The former employee has done a nice job of keeping track of the accounting

The former employee has done a nice job of keeping

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The former employee has done a nice job of keeping track of the accounting records, so you can focus on your first task of creating the June financial statements, which Chuck is eager to see. Figure 2.6 shows the financial information (as of June 30) for Cheesy Chuck’s. Figure 2.6 Trial Balance for Cheesy Chuck’s Classic Corn. Accountants record and summarize accounting information into accounts, which help to track, summarize, and prepare accounting information. This table is a variation of what accountants call a “trial balance.” A trial balance is a summary of accounts and aids accountants in creating financial statements. (attribution: Copyright Rice University, OpenStax, under CC BY- NC-SA 4.0 license) Chapter 2 Introduction to Financial Statements 83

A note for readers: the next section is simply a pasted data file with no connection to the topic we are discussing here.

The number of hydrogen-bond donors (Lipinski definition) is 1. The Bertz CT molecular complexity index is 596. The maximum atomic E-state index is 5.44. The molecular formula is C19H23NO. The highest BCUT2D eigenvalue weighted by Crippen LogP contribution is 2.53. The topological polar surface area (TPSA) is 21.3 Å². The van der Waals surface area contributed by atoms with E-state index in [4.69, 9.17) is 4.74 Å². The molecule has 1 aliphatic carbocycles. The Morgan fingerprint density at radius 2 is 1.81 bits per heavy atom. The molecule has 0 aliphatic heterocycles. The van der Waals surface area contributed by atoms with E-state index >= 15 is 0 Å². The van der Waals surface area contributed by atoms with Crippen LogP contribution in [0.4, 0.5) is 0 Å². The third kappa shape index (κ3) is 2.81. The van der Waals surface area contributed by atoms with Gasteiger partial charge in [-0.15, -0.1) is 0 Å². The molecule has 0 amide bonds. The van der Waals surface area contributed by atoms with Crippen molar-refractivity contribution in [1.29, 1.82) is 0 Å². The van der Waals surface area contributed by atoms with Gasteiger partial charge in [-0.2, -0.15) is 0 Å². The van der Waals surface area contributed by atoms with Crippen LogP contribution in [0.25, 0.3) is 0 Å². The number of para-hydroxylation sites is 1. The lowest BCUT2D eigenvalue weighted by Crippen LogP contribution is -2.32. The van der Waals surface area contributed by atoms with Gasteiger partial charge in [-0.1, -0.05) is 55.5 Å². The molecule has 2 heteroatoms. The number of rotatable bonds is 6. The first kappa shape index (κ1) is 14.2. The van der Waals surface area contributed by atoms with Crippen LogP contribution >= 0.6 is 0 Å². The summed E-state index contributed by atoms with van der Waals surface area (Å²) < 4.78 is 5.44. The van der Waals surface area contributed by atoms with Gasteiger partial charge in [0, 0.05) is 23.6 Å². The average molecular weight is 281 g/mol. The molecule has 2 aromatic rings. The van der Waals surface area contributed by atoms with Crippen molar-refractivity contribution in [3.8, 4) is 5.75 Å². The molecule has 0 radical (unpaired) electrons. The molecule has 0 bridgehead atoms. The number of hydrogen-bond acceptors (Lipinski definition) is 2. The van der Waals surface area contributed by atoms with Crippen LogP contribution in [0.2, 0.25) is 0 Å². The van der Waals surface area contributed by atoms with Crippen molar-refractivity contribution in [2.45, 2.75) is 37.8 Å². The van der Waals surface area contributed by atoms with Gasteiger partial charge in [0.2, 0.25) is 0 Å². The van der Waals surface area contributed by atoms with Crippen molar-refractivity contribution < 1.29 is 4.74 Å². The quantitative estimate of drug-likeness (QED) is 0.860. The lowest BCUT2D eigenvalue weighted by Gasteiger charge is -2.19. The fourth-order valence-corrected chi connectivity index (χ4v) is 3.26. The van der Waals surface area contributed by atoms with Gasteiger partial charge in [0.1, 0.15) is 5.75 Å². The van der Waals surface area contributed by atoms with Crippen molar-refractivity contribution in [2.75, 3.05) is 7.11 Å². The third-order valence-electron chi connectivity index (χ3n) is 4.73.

We should note that we are oversimplifying some of the things in this example. First, the amounts in the accounting records were given. We did not explain how the amounts would be derived. This process is explained starting in Analyzing and Recording Transactions . Second, we are ignoring the timing of certain cash flows such as hiring, purchases, and other startup costs. In reality, businesses must invest cash to prepare the store, train employees, and obtain the equipment and inventory necessary to open. These costs will precede the selling of goods and services. In the example to follow, for instance, we use Lease payments of $24,000, which represents lease payments for the building ($20,000) and equipment ($4,000). In practice, when companies lease items, the accountants must determine, based on accounting rules, whether or not the business “owns” the item. If it is determined the business “owns” the building or equipment, the item is listed on the balance sheet at the original cost. Accountants also take into account the building or equipment’s value when the item is worn out. The difference in these two values (the original cost and the ending value) will be allocated over a relevant period of time. As an example, assume a business purchased equipment for $18,000 and the equipment will be worth $2,000 after four years, giving an estimated decline in value (due to usage) of $16,000 ($18,000 − $2,000). The business will allocate $4,000 of the equipment cost over each of the four years ($18,000 minus $2,000 over four years). This is called depreciation and is one of the topics that is covered in Long-Term Assets . Also, the Equipment with a value of $12,500 in the financial information provided was purchased at the end of the first accounting period. It is an asset that will be depreciated in the future, but no depreciation expense is allocated in our example. Income Statement Let’s prepare the income statement so we can inform how Cheesy Chuck’s performed for the month of June (remember, an income statement is for a period of time ). Our first step is to determine the value of goods and services that the organization sold or provided for a given period of time. These are the inflows to the business, and because the inflows relate to the primary purpose of the business (making and selling popcorn), we classify those items as Revenues, Sales, or Fees Earned. For this example, we use Revenue. The revenue for

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